I'm a psychologist - the subtle red flags someone you love has an eating ... trends now
Are you worried about someone's relationship with food – or, indeed, your own?
From an extreme obsession with 'clean' eating to point-blank refusing to touch certain foods, there are often obvious signs all is not right.
Not only that, but excessive exercise and gym-going can also be part of the wider picture.
But when is it just healthy living, and when should you be worried that it's become something more concerning?
Here, DR JOANNA SILVER, lead psychological therapist at Orri, an eating disorder treatment clinic, reveals the signs to look out for, how you can approach a loved one you're concerned about, and why – contrary to popular belief – eating disorders aren't just about food...
Hospital admissions for eating disorders have increased by 84 per cent in the last five years, according to figures released last year by the Royal College of Psychiatrists. Pictured, Dr Joanna Silver, the lead psychological therapist at Orri, an eating disorder treatment clinic
Eating disorders are on the rise
Hospital admissions for eating disorders have increased by 84 per cent in the last five years, according to figures released last year by the Royal College of Psychiatrists.
Children and young people are the worst affected and there was a sharp rise in boys and young men being treated,
But there has been an alarming increase in adults, too.
These figures (and hospital admissions are just part of the story) highlight that, despite what many think, eating disorders don't just affect young, white girls.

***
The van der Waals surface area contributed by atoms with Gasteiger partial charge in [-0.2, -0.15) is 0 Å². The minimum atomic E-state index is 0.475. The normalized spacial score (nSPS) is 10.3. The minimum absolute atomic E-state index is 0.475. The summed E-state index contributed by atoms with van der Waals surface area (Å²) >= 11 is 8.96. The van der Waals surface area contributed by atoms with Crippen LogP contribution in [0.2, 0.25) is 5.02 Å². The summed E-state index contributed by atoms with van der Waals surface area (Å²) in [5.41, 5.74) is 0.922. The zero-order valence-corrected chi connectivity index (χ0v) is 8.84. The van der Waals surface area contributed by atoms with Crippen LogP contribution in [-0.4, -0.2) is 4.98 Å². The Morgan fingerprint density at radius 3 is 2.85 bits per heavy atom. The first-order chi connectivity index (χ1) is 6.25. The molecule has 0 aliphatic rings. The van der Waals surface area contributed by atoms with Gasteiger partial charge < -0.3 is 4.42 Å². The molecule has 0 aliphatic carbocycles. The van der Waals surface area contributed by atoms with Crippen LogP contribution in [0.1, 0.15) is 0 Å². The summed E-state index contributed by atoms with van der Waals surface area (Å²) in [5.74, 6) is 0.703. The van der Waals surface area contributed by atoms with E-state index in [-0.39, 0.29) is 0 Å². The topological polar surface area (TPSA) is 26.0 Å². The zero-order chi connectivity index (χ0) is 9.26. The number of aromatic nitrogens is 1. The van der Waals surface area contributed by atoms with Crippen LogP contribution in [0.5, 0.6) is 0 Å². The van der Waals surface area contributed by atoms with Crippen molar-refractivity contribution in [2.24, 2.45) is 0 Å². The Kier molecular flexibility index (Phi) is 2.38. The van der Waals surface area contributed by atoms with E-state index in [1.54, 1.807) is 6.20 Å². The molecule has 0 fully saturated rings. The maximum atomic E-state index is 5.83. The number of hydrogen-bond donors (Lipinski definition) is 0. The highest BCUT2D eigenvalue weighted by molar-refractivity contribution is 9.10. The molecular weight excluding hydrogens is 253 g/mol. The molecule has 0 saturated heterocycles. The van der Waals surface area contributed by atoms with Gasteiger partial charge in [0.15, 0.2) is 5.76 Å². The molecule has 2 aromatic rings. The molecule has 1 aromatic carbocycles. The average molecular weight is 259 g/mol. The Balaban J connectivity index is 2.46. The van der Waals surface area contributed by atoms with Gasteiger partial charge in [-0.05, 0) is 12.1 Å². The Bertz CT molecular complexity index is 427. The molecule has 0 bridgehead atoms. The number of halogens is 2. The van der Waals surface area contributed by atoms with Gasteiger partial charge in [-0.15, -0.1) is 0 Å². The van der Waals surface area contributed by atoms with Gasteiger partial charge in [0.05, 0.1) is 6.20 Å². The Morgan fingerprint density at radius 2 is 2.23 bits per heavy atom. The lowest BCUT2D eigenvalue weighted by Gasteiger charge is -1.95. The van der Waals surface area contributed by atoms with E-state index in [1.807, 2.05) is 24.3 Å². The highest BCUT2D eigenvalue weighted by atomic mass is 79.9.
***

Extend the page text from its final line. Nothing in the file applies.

In fact, you can be perceived as the pinnacle of health, be a normal weight and still be suffering with a hidden eating disorder.
Most eating disorders aren't actually about food
An eating disorder (or exercise addiction) may develop when someone is going through a particularly challenging time in life.
This might include being bullied at school, going to university, being made redundant, menopause, going through a divorce, becoming a new parent or saying goodbye to children going to university.
The feeling of being overwhelmed by the experience, or a series of experiences, can prompt us to feel unsafe and uncertain in our lives – perhaps also triggering feelings such as anxiety or depression.
This, in turn, can trigger us to develop disordered behaviours that provide a false sense of security and safety, such as controlling our food or body weight.
Common signs of eating disorders
It's crucial to remember these signs are not prescriptive.
The person may not have all of them, but that doesn't mean that they don't have an eating disorder.
Signs can also change and evolve over time, for example someone may initially be diagnosed with anorexia then develop bulimia later on in their illness.
An eating disorder (or exercise addiction) may develop when someone is going through a particularly challenging time in life. This might include being bullied at school, going to university, being made redundant, menopause, going through a divorce, becoming a new parent or saying goodbye to children going to university
OSFED: Other specified feeding/eating disorder
This actually accounts for the highest percentage of eating disorders – it's an umbrella term for when someone doesn't fit into any of the categories below but still has a valid eating disorder.
For example, a person may have all the signs of anorexia, but their weight might not be quite within the anorexic range. Or they may have symptoms of bulimia or binge eating, but don't have episodes often enough to meet the criteria for diagnosis.
This is really important as people can feel invalidated if they don't meet all the criteria – yet they are still very much suffering, and the implications of their eating disorder can be just as serious and dangerous.